<![CDATA[Burpee Community - ]]> http://www.burpee.com/community/discussion/671/mustard-greens en-US Burpee //d1l316k04n1hna.cloudfront.net/static/images/burpee-favicon.png 16 16 Burpee http://www.burpee.com/community/ <![CDATA[Re: Mustard Greens]]> http://www.burpee.com/community/discussion/671/mustard-greens?commentid=1964 Can you send a picture to custserv@burpee.com attn: Hort.

It is hard to say without seeing what is going on.

http://www.burpee.com/community/discussion/671/mustard-greens?commentid=1964 July 26, 2013
July 29, 2013 July 29, 2013 <![CDATA[Re: Mustard Greens]]> http://www.burpee.com/community/discussion/671/mustard-greens?commentid=1967 Hi David,

It sounds like your plants for bolted, or gone to seed.  Mustard, like most greens, prefers cooler weather,  In the heat of the summer, the plants will produce flowers and seed pods.  The remaining greens will be bitter, but are still edible.  The plants will not grow more greens. They are putting all their energy into reproducing.  You can take out the plants and prepare the area for a fall planting of some kind, or you can leave the flowers to seed.  The seed pods willl look like very small green beans.  Allow the seeds to dry and you'll have homegrown mustard seed.  If you leave the seeds to fall to the ground your mustard will self-sow for next year.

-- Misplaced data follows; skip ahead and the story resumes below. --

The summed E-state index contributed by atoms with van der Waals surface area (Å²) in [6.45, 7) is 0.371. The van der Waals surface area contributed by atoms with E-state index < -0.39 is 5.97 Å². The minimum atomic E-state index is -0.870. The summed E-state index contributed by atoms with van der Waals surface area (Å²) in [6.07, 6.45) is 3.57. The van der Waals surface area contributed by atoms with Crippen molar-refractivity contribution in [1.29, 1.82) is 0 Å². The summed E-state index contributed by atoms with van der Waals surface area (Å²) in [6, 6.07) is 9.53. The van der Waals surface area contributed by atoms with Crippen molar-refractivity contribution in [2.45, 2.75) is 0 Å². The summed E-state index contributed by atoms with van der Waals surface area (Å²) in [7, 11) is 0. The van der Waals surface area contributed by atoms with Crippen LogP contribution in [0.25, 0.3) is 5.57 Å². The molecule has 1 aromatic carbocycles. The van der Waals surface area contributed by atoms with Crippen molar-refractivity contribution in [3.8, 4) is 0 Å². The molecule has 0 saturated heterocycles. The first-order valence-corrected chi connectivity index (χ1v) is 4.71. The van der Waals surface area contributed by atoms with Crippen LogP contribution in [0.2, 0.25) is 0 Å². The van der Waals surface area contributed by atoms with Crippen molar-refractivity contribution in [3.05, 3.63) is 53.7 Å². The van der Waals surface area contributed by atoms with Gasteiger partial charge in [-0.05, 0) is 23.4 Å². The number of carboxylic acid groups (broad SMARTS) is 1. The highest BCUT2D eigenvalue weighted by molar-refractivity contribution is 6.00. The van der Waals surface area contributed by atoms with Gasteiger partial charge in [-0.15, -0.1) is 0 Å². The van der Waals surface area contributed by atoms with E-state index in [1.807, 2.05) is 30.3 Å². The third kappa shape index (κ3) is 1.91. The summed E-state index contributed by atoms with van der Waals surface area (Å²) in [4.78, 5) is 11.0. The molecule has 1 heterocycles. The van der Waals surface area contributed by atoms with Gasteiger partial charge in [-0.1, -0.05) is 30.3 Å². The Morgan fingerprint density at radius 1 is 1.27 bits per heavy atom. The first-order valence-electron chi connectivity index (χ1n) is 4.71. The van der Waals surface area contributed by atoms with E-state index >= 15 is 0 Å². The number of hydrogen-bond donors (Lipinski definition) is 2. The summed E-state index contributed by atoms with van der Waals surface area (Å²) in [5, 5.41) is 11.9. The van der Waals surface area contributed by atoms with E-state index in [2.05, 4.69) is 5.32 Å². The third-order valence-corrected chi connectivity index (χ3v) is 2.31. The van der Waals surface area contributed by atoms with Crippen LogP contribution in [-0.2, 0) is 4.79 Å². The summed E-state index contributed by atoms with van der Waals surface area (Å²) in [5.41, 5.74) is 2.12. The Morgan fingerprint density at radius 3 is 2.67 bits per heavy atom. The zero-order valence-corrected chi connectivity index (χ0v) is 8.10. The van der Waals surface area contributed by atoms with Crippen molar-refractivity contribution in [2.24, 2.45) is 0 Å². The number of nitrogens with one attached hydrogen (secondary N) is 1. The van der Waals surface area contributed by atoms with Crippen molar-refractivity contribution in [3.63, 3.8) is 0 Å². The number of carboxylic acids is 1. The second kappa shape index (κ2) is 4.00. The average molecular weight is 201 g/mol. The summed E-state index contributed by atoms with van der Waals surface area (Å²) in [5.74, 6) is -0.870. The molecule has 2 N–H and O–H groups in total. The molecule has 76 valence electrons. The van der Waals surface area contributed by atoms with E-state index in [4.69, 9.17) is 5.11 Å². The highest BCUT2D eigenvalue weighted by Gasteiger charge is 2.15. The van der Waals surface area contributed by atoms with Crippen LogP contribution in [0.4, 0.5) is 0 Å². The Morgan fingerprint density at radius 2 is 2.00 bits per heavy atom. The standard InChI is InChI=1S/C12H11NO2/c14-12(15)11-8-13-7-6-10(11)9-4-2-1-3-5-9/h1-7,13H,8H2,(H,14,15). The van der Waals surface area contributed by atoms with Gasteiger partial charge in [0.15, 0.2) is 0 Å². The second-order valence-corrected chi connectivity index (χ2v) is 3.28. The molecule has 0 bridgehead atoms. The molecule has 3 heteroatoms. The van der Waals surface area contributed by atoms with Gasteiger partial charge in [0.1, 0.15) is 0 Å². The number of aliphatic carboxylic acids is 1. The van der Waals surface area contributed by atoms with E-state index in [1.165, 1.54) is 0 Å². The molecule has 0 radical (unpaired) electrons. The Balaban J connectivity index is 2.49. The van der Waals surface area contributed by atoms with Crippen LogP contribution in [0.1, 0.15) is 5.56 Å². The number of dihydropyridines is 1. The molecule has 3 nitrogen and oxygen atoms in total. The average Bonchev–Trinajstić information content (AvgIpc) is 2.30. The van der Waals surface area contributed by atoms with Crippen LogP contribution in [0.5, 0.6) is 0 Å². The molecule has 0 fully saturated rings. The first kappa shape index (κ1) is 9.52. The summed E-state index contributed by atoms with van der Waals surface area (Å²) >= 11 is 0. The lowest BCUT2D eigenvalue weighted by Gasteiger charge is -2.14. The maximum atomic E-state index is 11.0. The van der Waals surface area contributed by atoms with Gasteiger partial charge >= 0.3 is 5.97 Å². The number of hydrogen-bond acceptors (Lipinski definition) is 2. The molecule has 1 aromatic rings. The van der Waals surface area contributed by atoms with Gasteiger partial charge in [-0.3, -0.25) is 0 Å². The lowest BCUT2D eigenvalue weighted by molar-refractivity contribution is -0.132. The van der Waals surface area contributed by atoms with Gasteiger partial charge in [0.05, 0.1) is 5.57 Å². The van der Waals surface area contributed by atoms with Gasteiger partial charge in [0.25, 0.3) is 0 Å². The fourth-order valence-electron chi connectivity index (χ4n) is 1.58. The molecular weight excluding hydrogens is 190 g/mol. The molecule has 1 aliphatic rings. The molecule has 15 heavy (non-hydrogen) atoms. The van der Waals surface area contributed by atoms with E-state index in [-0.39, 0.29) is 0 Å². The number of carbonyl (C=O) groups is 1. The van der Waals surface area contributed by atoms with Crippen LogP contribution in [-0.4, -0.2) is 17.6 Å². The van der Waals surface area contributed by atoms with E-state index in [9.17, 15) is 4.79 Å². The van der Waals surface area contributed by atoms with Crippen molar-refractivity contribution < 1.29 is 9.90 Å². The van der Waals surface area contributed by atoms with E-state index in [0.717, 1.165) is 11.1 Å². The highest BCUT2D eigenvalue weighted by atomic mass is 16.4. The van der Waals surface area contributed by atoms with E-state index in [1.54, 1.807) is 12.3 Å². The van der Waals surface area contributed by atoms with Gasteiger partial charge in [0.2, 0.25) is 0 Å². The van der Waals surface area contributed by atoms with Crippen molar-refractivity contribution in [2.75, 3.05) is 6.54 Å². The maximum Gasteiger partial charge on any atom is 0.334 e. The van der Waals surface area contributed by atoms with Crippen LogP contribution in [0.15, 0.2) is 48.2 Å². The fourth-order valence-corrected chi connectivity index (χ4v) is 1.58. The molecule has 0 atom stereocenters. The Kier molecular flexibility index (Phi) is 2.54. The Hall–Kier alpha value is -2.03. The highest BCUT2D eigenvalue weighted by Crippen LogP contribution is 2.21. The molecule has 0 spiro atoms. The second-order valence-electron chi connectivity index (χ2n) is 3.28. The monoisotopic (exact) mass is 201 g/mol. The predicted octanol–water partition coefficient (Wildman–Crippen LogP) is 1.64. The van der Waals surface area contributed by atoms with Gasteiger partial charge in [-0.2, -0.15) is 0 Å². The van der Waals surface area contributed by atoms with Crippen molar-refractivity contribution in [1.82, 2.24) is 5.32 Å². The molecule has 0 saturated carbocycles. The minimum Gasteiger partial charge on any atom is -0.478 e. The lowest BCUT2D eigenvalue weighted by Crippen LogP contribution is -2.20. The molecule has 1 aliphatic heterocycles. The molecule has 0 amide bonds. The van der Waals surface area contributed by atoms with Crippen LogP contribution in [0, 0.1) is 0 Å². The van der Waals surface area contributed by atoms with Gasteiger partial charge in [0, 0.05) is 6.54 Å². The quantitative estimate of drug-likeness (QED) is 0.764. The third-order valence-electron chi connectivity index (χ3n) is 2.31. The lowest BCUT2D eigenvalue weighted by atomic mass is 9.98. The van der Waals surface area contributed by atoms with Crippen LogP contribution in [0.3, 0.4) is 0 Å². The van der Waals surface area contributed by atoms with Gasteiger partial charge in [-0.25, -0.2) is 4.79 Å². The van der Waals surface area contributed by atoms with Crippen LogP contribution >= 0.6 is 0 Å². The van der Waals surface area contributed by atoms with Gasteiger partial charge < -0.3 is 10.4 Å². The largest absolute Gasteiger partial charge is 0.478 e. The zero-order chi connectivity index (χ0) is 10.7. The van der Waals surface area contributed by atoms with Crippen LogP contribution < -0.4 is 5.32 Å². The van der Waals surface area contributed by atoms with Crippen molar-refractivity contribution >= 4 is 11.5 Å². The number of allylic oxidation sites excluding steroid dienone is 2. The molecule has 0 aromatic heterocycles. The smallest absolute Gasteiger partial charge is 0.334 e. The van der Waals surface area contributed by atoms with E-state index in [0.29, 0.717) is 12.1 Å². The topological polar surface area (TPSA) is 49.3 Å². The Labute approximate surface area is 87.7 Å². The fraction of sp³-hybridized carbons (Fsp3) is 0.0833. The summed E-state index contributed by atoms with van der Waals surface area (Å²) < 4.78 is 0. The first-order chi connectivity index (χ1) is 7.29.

Depending on what zone you are in, May might be too late to plant mustard if you want to get big leaves.  I live in zone 7A and plant mustard in March, as a spring crop.  You may be able to plant mustard as a fall crop.  Use Burpee's growing calendar to gadge the best planting times for your zone.

Happy Gardening!

http://www.burpee.com/community/discussion/671/mustard-greens?commentid=1967 July 29, 2013